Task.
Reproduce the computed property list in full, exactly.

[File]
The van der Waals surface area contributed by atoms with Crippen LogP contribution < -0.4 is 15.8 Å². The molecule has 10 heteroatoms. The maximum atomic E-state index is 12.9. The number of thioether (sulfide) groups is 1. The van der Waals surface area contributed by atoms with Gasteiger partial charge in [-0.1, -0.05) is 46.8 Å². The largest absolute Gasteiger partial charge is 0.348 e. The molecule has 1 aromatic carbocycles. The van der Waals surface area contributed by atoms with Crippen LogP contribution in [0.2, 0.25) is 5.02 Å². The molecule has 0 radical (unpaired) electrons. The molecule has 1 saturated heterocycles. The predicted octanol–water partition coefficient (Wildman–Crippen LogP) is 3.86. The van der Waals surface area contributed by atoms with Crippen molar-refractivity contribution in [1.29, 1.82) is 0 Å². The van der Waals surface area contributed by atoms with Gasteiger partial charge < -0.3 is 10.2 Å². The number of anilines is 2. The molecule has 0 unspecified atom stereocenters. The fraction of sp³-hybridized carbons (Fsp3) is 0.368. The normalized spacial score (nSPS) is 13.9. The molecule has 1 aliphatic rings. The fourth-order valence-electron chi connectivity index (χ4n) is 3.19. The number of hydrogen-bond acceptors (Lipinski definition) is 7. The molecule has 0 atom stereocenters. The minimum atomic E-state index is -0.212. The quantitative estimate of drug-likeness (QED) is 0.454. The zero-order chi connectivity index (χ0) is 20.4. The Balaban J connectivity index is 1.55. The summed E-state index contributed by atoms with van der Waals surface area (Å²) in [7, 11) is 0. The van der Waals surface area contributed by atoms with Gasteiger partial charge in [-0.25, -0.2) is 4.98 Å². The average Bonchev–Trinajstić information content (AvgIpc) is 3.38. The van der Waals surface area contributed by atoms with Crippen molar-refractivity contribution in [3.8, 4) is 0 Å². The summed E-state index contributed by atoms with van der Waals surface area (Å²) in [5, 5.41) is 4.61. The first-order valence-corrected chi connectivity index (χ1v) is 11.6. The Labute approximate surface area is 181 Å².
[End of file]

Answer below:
The van der Waals surface area contributed by atoms with Crippen LogP contribution < -0.4 is 15.8 Å². The molecule has 10 heteroatoms. The maximum atomic E-state index is 12.9. The number of thioether (sulfide) groups is 1. The van der Waals surface area contributed by atoms with Gasteiger partial charge in [-0.1, -0.05) is 46.8 Å². The largest absolute Gasteiger partial charge is 0.348 e. The molecule has 1 aromatic carbocycles. The van der Waals surface area contributed by atoms with Crippen LogP contribution in [0.2, 0.25) is 5.02 Å². The molecule has 0 radical (unpaired) electrons. The molecule has 1 saturated heterocycles. The predicted octanol–water partition coefficient (Wildman–Crippen LogP) is 3.86. The van der Waals surface area contributed by atoms with Crippen molar-refractivity contribution in [1.29, 1.82) is 0 Å². The van der Waals surface area contributed by atoms with Gasteiger partial charge < -0.3 is 10.2 Å². The number of anilines is 2. The molecule has 0 unspecified atom stereocenters. The fraction of sp³-hybridized carbons (Fsp3) is 0.368. The normalized spacial score (nSPS) is 13.9. The molecule has 1 aliphatic rings. The fourth-order valence-electron chi connectivity index (χ4n) is 3.19. The number of hydrogen-bond acceptors (Lipinski definition) is 7. The molecule has 0 atom stereocenters. The minimum atomic E-state index is -0.212. The quantitative estimate of drug-likeness (QED) is 0.454. The zero-order chi connectivity index (χ0) is 20.4. The Balaban J connectivity index is 1.55. The summed E-state index contributed by atoms with van der Waals surface area (Å²) in [7, 11) is 0. The van der Waals surface area contributed by atoms with Gasteiger partial charge in [-0.25, -0.2) is 4.98 Å². The average Bonchev–Trinajstić information content (AvgIpc) is 3.38. The van der Waals surface area contributed by atoms with Crippen molar-refractivity contribution in [3.8, 4) is 0 Å². The summed E-state index contributed by atoms with van der Waals surface area (Å²) in [5, 5.41) is 4.61. The first-order valence-corrected chi connectivity index (χ1v) is 11.6. The Labute approximate surface area is 181 Å².